Thoughts on the Colorado Classic and crowd-sourced primes

Just finished up watching the Colorado Classic & what was probably the most dominating performance I’ve ever seen at the professional level in cycling.

Anybody who followed the ‘Help Needed, Cornering & Turning Tips’ thread should go watch stage two of the Colorado Classic now. Skip ahead to just after the QOM and watch as Chloe Dygert-Owens and Brodie Chapman start the descent at basically the same time. Not an especially technical descent but you’ll definitely see the difference that descending can make in a race.

AND ALSO, this race had a couple of prime sprints that were crowd-funded. In one case the prime was $10,000…but split between a charity and the winner. Just to give you an idea, probably half or possibly more of the ladies in that race don’t earn that much in a year as a pro cyclist. So that’s a monster prime. I don’t know for sure but I think the odds would be on my side if I bet most women’s pro races in North America don’t have a total purse amounting to that much.

When it comes time to argue that the ladies should earn a little bit more to race their bikes, I think the free market is kind of speaking up, there. For sure, not 5 in 100 people know about more than one bike race. Of people who follow bike racing not 5 in 100 know anything about the Colorado Classic. Of that rare group of people, we managed to scrape together a $10k prime. I was surprised at that.


I had the same thought when I watched the descending. VERY different comfort levels shown between the two riders.

Chloe was great on the MTB as well. Blew by me two different times like she was on a motorcycle. And this was when she was just getting started!

Wait, how could you contribute to the prime?

I totally missed that and that’s super awesome.

text-to-donate. Text steamboat to 797979. I think everyday there was a different key word to text.

There was a web-based donation site as well but I don’t know where…

Anyhow, I thought it was an innovative idea. Imagine how successful it could be if people actually heard about it…one thing is for sure, if somebody donates even $1 for the sprint prime they will for sure show up/tune in to watch the race. So it’s kind of a positive feedback loop.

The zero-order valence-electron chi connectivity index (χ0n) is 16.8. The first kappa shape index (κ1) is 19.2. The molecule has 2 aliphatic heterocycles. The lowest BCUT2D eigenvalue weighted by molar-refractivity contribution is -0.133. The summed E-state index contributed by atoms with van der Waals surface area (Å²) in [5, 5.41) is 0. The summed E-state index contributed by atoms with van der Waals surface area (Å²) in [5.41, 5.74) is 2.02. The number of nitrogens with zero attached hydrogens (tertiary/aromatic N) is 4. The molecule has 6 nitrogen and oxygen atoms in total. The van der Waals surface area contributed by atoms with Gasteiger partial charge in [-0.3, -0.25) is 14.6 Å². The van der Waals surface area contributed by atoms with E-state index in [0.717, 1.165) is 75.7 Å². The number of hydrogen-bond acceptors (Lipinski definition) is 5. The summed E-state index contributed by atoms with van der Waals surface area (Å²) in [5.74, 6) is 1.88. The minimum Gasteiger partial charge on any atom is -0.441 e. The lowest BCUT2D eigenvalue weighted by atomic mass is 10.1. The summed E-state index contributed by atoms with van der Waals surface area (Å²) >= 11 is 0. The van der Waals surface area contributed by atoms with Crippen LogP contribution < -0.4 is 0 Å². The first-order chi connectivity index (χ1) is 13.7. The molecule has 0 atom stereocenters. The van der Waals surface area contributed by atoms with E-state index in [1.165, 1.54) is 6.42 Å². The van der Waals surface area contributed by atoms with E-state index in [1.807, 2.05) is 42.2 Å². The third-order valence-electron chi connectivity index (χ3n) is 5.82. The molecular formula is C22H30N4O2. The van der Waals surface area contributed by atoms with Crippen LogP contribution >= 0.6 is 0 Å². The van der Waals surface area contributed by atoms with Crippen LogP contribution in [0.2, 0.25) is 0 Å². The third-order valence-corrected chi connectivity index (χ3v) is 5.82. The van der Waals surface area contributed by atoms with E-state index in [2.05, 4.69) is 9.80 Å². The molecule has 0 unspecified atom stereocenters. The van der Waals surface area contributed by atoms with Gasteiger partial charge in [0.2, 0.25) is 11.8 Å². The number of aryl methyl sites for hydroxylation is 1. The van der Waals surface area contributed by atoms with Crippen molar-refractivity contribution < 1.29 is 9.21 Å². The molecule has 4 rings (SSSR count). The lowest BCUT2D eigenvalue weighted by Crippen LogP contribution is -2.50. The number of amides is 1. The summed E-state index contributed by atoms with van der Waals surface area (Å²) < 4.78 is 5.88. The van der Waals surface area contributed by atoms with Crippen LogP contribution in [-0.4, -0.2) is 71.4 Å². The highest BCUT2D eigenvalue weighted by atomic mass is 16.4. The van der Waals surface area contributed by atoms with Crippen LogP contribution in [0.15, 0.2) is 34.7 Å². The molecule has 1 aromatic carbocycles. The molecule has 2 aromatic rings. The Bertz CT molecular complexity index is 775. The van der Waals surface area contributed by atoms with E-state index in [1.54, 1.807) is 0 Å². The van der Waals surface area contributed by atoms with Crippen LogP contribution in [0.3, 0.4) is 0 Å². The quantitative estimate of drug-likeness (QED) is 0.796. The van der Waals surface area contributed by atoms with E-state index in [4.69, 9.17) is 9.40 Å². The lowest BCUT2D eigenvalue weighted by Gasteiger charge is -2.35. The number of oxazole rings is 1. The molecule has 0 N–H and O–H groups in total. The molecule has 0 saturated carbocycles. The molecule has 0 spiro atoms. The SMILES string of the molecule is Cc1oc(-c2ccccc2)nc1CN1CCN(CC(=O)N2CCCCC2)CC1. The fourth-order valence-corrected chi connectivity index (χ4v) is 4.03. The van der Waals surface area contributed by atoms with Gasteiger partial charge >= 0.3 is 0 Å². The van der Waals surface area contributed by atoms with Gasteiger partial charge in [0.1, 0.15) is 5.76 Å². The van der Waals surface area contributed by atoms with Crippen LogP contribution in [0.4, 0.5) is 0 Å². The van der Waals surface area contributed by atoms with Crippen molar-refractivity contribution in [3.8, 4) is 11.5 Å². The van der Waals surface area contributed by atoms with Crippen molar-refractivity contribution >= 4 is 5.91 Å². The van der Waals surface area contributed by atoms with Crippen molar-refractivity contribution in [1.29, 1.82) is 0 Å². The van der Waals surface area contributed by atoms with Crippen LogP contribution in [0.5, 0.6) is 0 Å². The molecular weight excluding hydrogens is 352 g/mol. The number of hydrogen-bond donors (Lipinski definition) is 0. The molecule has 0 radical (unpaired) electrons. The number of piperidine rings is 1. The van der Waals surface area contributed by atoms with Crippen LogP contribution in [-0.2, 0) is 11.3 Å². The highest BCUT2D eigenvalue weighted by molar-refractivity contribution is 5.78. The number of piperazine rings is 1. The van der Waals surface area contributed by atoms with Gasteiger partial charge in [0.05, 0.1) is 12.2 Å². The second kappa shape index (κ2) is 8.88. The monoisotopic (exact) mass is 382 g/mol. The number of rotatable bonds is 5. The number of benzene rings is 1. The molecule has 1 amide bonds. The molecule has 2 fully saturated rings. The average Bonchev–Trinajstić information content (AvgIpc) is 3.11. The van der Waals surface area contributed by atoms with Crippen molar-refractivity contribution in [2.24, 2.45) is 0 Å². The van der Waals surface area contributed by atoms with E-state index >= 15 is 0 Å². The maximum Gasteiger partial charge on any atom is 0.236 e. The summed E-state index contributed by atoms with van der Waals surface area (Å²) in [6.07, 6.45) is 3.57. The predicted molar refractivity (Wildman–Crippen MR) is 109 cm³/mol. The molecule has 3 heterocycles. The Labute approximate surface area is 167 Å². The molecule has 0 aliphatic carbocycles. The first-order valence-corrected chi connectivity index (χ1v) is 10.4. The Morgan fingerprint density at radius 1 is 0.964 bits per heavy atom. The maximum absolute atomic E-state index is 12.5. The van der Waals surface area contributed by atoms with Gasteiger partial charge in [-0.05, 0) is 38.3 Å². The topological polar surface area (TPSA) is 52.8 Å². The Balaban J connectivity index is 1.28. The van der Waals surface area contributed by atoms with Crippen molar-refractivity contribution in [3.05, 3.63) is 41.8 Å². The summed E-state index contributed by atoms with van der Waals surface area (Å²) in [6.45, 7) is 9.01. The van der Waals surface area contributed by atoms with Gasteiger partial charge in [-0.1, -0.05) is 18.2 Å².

I’ve seen and contributed to loads of crowd sourced primes - the announcer just walks around asking for money. Works great. Little bit smaller scale though :wink:


I learned about the crowd-sourced primes on The Move podcast-they were talking about what a simple yet smart idea it was-especially given the lack of money in women’s cycling. They actually mentioned some riders don’t get paid at all-as in no salary and probably just equipment.


Yes, unfortunately this is true. Lindsay Goldman talked at one point about how she wanted to make Hagens-Berman Supermint different from other teams, and one place to start was to pay all of the riders, and to pay them all equally. (Unfortunately the team is folding after this season because HB has decided to not renew their title sponsorship.)
This isn’t the article I was looking for, but is pretty close, talking about paying every rider equally:
She mentions in several other articles about how they wanted to create a team that provided stability to the staff and riders. Apparently this is NOT the case for a lot of women’s teams.

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Unfortunately, this is also the case for many domestic mens teams - equipment, race kit, and entry fees.

Nicole Cooke talks a bunch about this too, with her Vision 1 team about ten years ago. She wanted to create a development team for British women that gave riders the same support and stability that British Cycling (then completely focused on men’s racing) gave the men. She couldn’t make it work financially: it was immediately after the recession, and after another round of doping scandals in the men’s peloton, which disproportionately impacted sponsorships for women’s teams. (Women were doping too, but because doping is expensive and there’s no money in women’s cycling, it was much less widespread and public.)

The “free market” is all about risk and return on investment. As long as the perception is that there’s no appetite for women’s racing, or that women’s racing is less-than, no matter how bonkers those perceptions are, it’ll be a labor of love for everybody involved. It’s rage-inducing. But maybe those crowd-sourced primes will help!

Meanwhile, in the comments on one of the Colorado Classic live streams, one gentleman mused about whether they were racing as teams “like the men do”. And if they used the same gearing as the men. Another dude argued that if the women can’t compete with the men in the Tour de France, there’s no point to the sport.

The “super prime” at the Downer Avenue crit in Milwaukee (part of the Tour of America’s Dairyland) is a long standing semi famous crowd sourced prime funded both by crowd donations and a beer tent. They move the prime finish line so its in front of the beer tent . . . I was there spectating a couple years ago and the prime was $4000.

So are these primes bigger than the prize for a podium finish?

Not in the case of the Colorado Classic…which had a huge purse for the winner. $75k, I heard. Not huge in the overall scope of cycling but a nice lump for NA ladies racing.

We do something similar at Littleton Twilight crit. Go around with a bucket for the women and men p/1 races and put it towards a prime lap. Usually gets around 2-400$